Crossing borders in Europe can be as simple as taking a small step forward. We were in the Dutch village of Baarle Nassau (or Belgian Baarle Hertog depending on what street we were on) to see one of the strangest towns in the country.
The entire village is within the borders of the Netherlands but there are blocks inside it that oddly belong to neighboring Belgium. Something to do with a Count and a wedding gift. I’d read about this place just the night before and was curious enough to bring it up with my partner. It was a good 90-minute drive, but as we had nothing on the agenda yesterday, we decided to go there for lunch and see what it was all about. It felt strangely unique to be standing on two countries at the same time.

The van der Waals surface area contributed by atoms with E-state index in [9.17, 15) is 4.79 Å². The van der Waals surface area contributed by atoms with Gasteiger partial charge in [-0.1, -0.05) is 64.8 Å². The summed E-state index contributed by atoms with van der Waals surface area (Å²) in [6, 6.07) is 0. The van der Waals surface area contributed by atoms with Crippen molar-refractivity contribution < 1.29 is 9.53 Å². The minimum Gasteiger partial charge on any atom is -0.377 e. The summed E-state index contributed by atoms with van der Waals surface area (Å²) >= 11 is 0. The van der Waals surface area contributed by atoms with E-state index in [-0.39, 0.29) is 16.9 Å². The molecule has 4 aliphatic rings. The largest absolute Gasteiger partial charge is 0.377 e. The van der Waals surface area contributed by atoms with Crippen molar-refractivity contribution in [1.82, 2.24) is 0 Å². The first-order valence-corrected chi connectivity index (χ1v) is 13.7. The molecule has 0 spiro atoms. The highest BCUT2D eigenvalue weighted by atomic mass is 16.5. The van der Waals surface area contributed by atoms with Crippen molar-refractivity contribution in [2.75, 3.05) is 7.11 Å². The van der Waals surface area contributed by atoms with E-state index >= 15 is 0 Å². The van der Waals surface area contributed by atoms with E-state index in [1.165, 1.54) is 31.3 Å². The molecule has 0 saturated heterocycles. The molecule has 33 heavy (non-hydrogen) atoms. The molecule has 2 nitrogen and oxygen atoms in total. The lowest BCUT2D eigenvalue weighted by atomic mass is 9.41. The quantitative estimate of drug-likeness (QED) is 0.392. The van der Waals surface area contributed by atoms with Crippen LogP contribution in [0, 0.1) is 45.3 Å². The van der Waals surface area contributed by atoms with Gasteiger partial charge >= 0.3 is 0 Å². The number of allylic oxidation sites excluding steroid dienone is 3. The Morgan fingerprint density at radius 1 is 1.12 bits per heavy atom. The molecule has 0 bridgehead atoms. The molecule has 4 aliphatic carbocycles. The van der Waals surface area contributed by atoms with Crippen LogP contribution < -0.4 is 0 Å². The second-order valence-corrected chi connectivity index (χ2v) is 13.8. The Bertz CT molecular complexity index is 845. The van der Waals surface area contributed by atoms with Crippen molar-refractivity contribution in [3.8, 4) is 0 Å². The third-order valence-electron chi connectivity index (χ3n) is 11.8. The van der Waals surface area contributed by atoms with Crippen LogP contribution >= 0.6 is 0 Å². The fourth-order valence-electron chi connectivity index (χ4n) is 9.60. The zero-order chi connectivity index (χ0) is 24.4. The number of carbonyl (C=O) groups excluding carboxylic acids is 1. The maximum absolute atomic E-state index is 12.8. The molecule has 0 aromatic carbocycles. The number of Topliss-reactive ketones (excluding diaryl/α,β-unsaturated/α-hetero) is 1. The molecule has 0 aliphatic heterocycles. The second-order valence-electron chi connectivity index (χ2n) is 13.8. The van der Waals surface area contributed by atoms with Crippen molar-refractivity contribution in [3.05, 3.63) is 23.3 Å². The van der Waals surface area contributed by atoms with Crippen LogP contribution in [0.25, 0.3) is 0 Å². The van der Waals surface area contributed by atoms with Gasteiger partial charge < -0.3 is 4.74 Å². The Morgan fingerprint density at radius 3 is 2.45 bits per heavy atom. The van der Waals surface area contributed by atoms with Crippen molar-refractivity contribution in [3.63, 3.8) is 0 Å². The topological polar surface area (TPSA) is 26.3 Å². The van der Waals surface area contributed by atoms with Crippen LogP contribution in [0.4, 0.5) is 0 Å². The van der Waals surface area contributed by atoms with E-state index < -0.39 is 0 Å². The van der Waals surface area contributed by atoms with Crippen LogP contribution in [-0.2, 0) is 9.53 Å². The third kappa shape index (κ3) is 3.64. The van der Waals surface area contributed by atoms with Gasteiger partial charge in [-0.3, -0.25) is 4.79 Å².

We ended up having lunch at Den Engel, which was funny because according to Tripadvisor it was the only restaurant in town. Since nearly each block was a different country from the next, it was quite possible I suppose. After lunch, there was little of interest to see, apart from the fact that I didn’t know if I was still in the Netherlands or if I was in Belgium. Not that there were any marked differences – the air smelled the same, the streets and streetlights didn’t change, neither did I see a single Belgian waffle store.
What did stand out was the price of gas – it was almost 30 cents per liter cheaper than what we were used to. Quite odd to think that the price of one commodity would have a marked difference just across an almost non-existent border but that’s Dutch taxes for you. Not one to complain, my partner filled up the tank before heading back home, with a few more extra Euros in our bank account.